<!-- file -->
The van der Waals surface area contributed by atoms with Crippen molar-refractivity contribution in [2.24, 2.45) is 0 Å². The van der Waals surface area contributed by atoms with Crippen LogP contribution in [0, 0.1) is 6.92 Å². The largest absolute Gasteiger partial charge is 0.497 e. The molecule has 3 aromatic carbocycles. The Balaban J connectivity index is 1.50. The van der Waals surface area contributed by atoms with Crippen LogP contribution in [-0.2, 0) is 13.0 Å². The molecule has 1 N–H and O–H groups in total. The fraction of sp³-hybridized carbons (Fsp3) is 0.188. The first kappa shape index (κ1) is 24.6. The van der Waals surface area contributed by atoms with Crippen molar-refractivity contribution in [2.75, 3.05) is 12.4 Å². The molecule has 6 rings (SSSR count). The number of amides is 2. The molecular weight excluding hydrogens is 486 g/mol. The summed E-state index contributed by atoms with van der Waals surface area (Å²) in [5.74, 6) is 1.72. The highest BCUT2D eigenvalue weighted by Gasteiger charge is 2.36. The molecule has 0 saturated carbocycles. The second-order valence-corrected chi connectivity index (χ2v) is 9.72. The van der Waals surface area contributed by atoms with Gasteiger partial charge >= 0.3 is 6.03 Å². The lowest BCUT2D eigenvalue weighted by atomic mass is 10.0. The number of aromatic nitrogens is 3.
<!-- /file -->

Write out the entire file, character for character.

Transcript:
The van der Waals surface area contributed by atoms with Crippen molar-refractivity contribution in [2.24, 2.45) is 0 Å². The van der Waals surface area contributed by atoms with Crippen LogP contribution in [0, 0.1) is 6.92 Å². The largest absolute Gasteiger partial charge is 0.497 e. The molecule has 3 aromatic carbocycles. The Balaban J connectivity index is 1.50. The van der Waals surface area contributed by atoms with Crippen LogP contribution in [-0.2, 0) is 13.0 Å². The molecule has 1 N–H and O–H groups in total. The fraction of sp³-hybridized carbons (Fsp3) is 0.188. The first kappa shape index (κ1) is 24.6. The van der Waals surface area contributed by atoms with Crippen molar-refractivity contribution in [2.75, 3.05) is 12.4 Å². The molecule has 6 rings (SSSR count). The number of amides is 2. The molecular weight excluding hydrogens is 486 g/mol. The summed E-state index contributed by atoms with van der Waals surface area (Å²) in [5.74, 6) is 1.72. The highest BCUT2D eigenvalue weighted by Gasteiger charge is 2.36. The molecule has 0 saturated carbocycles. The second-order valence-corrected chi connectivity index (χ2v) is 9.72. The van der Waals surface area contributed by atoms with Gasteiger partial charge >= 0.3 is 6.03 Å². The lowest BCUT2D eigenvalue weighted by atomic mass is 10.0. The number of aromatic nitrogens is 3.